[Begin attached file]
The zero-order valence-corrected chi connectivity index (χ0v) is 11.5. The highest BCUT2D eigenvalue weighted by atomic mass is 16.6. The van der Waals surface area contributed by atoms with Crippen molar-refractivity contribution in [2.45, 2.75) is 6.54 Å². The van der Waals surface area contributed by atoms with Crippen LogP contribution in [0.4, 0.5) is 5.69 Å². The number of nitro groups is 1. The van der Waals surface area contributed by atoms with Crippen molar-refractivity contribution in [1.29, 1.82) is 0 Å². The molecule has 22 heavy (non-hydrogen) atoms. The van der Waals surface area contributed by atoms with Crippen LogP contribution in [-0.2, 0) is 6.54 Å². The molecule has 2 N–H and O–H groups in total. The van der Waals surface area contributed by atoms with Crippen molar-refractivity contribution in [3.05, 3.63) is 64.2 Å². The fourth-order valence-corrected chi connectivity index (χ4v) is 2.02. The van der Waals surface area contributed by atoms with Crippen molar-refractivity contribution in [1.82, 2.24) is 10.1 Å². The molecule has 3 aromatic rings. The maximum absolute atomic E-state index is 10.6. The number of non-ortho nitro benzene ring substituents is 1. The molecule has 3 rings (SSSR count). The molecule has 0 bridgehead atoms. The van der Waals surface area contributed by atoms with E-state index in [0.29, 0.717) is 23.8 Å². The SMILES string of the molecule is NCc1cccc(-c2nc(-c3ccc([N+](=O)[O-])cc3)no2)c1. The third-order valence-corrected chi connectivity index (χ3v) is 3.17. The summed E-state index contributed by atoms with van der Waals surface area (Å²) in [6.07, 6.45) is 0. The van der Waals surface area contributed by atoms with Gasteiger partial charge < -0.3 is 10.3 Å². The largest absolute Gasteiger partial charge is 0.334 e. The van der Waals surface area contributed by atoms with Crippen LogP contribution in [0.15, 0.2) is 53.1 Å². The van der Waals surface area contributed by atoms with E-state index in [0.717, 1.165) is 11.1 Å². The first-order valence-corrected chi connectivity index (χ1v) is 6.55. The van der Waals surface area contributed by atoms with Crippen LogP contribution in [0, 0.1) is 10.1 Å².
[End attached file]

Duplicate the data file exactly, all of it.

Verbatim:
The zero-order valence-corrected chi connectivity index (χ0v) is 11.5. The highest BCUT2D eigenvalue weighted by atomic mass is 16.6. The van der Waals surface area contributed by atoms with Crippen molar-refractivity contribution in [2.45, 2.75) is 6.54 Å². The van der Waals surface area contributed by atoms with Crippen LogP contribution in [0.4, 0.5) is 5.69 Å². The number of nitro groups is 1. The van der Waals surface area contributed by atoms with Crippen molar-refractivity contribution in [1.29, 1.82) is 0 Å². The molecule has 22 heavy (non-hydrogen) atoms. The van der Waals surface area contributed by atoms with Crippen LogP contribution in [-0.2, 0) is 6.54 Å². The molecule has 2 N–H and O–H groups in total. The van der Waals surface area contributed by atoms with Crippen molar-refractivity contribution in [3.05, 3.63) is 64.2 Å². The fourth-order valence-corrected chi connectivity index (χ4v) is 2.02. The van der Waals surface area contributed by atoms with Crippen molar-refractivity contribution in [1.82, 2.24) is 10.1 Å². The molecule has 3 aromatic rings. The maximum absolute atomic E-state index is 10.6. The number of non-ortho nitro benzene ring substituents is 1. The molecule has 3 rings (SSSR count). The molecule has 0 bridgehead atoms. The van der Waals surface area contributed by atoms with E-state index in [0.29, 0.717) is 23.8 Å². The SMILES string of the molecule is NCc1cccc(-c2nc(-c3ccc([N+](=O)[O-])cc3)no2)c1. The third-order valence-corrected chi connectivity index (χ3v) is 3.17. The summed E-state index contributed by atoms with van der Waals surface area (Å²) in [6.07, 6.45) is 0. The van der Waals surface area contributed by atoms with Gasteiger partial charge < -0.3 is 10.3 Å². The largest absolute Gasteiger partial charge is 0.334 e. The van der Waals surface area contributed by atoms with Crippen LogP contribution in [0.15, 0.2) is 53.1 Å². The van der Waals surface area contributed by atoms with E-state index in [0.717, 1.165) is 11.1 Å². The first-order valence-corrected chi connectivity index (χ1v) is 6.55. The van der Waals surface area contributed by atoms with Crippen LogP contribution in [0, 0.1) is 10.1 Å².